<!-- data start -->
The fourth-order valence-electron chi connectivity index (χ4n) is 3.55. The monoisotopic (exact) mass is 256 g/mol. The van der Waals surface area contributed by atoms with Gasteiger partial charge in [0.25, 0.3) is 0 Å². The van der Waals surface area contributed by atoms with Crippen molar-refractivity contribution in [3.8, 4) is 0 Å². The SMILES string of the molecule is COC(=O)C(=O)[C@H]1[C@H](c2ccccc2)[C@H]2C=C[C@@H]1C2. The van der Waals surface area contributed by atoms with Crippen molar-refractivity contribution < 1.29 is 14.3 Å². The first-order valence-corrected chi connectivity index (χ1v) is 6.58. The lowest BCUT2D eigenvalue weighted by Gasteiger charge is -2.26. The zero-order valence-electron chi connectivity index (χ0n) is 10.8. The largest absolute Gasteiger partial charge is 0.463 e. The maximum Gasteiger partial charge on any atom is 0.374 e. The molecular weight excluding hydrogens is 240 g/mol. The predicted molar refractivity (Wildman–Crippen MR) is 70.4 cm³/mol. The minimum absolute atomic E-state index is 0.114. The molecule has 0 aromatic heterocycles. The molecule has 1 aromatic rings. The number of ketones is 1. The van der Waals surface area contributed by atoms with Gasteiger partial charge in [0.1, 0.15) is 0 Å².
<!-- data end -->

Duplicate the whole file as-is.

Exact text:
The fourth-order valence-electron chi connectivity index (χ4n) is 3.55. The monoisotopic (exact) mass is 256 g/mol. The van der Waals surface area contributed by atoms with Gasteiger partial charge in [0.25, 0.3) is 0 Å². The van der Waals surface area contributed by atoms with Crippen molar-refractivity contribution in [3.8, 4) is 0 Å². The SMILES string of the molecule is COC(=O)C(=O)[C@H]1[C@H](c2ccccc2)[C@H]2C=C[C@@H]1C2. The van der Waals surface area contributed by atoms with Crippen molar-refractivity contribution < 1.29 is 14.3 Å². The first-order valence-corrected chi connectivity index (χ1v) is 6.58. The lowest BCUT2D eigenvalue weighted by Gasteiger charge is -2.26. The zero-order valence-electron chi connectivity index (χ0n) is 10.8. The largest absolute Gasteiger partial charge is 0.463 e. The maximum Gasteiger partial charge on any atom is 0.374 e. The molecular weight excluding hydrogens is 240 g/mol. The predicted molar refractivity (Wildman–Crippen MR) is 70.4 cm³/mol. The minimum absolute atomic E-state index is 0.114. The molecule has 0 aromatic heterocycles. The molecule has 1 aromatic rings. The number of ketones is 1. The van der Waals surface area contributed by atoms with Gasteiger partial charge in [0.1, 0.15) is 0 Å².